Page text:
Edward Mayes Archibald was the son of Robert and Mary Archibald and brother of Robert N. Archibald. He was received on examination by the Session on November 7, 1859. On August 22, 1863 he enlisted in Company B, 7th Alabama Cavalry for the duration of the war. During the Federal investment of Fort Morgan on Mobile Point, Edward was captured by elements of the U. S. Navy. The next day he was confined at Fort Pickens, Pensacola, Florida. In early September 1864 he was transferred to prisoner of war facilities at the Steam Levee Press No. 4 in New Orleans, Louisiana. On September 29 Edward was admitted to the St Louis U. S. A. General Hospital, New Orleans, Louisiana for diarrhea. He was released from the hospital October 5, 1864, on which day he was shipped to Ship Island, Mississippi. Edward was then transported on November 5 to Fort Columbus, New York Harbor, New York, where he arrived on November 16, 1864. The next day he was admitted to the U.S.A. General Hospital, Fort Columbus, New York, due to chronic diarrhea. He was to be transferred to Elmira, New York, on November 19, but due to his illness he remained in the hospital at Fort Columbus. On December 17, 1864, Edward M. Archibald died from chronic diarrhea at Fort Columbus. He was buried in grave number 1269, Cypress Hill Cemetery near Fort Columbus, Governor=s Island, New York.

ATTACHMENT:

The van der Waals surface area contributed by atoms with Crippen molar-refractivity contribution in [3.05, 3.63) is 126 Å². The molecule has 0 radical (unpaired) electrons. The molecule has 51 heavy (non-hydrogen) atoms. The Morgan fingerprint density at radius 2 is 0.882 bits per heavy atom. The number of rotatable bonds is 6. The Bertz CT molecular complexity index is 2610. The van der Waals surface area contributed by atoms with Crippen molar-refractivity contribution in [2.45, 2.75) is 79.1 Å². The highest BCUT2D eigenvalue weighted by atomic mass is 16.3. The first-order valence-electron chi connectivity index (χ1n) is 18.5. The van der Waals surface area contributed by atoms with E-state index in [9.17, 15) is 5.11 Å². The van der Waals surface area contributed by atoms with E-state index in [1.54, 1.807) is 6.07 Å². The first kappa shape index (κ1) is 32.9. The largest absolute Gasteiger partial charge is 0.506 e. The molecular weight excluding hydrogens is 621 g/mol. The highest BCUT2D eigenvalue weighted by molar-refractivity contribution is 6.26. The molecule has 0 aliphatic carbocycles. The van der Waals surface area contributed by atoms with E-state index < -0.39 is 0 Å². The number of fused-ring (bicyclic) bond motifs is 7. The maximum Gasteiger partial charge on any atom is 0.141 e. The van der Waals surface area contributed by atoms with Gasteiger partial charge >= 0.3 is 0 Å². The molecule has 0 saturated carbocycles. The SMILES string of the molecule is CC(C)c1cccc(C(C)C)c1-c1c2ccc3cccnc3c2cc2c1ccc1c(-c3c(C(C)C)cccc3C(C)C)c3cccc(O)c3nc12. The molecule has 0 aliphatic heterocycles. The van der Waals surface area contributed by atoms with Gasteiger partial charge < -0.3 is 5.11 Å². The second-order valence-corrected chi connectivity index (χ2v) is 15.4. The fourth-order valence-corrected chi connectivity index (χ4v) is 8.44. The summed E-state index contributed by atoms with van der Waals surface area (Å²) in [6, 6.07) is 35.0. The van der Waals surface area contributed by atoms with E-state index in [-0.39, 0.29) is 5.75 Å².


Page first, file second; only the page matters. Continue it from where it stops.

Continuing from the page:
Abner Elmore Steele, son of William Steele, founding elder, was received into membership of the church on September 20, 1860, on examination by the Session. He enlisted in Company C, 11th Alabama Infantry on June 11, 1861 at Clinton for the duration of the war. He was present with the regiment from June to October 1861, though October 24, 1861 he was sent to Richmond on order of the regimental surgeon. Though there is no hospital record of his admission, he did receive a furlough December 7, 1861, apparently when he was released from the hospital. Abner Elmore Steele was wounded in action on June 30, 1862 in the Battle of Malvern Hill, but there is no record of admission to a hospital for these wounds. He was admitted to the General Hospital, Staunton, Virginia, on October 13, 1862 for convalescence from a fever, after the retreat from Maryland following the battle of Sharpsburg. He was admitted to the Chimborazo Hospital No. 4, Richmond, Virginia, on November 9, 1862, for typhoid fever. Elmore was transferred to Petersburg, Virginia on November 14. He received another furlough March 23, 1863 after his release from the hospital. He apparently was present with the regiment the first half of 1864, but a company muster roll of October 1864 lists him as absent, missing since August 16 and assumed to be a prisoner. Federal prisoner of war records indicate he was captured at Deep Bottom, Virginia, August 17, 1864, at the camp hospital. He was transferred from City Point, Virginia to Point Lookout, Maryland August 22. Elmore was paroled at Point Lookout on February 10, 1865, and transferred for exchange. He was among 2051 paroled Confederate prisoners of war exchanged and received by Confederate officers on February 14/15, 1865 at Coxes Landing, James River, Virginia. He was admitted to the Receiving and Wayside Hospital/ General Hospital No. 9, Howard=s Grove, Richmond, Virginia, February 15, 1865. Abner Elmore Steele died March 12, 1865 at the General Hospital, Howard=s Grove, Richmond, Virginia. During the war he had suffered numerous attacks of typhoid fever and had been wounded in action.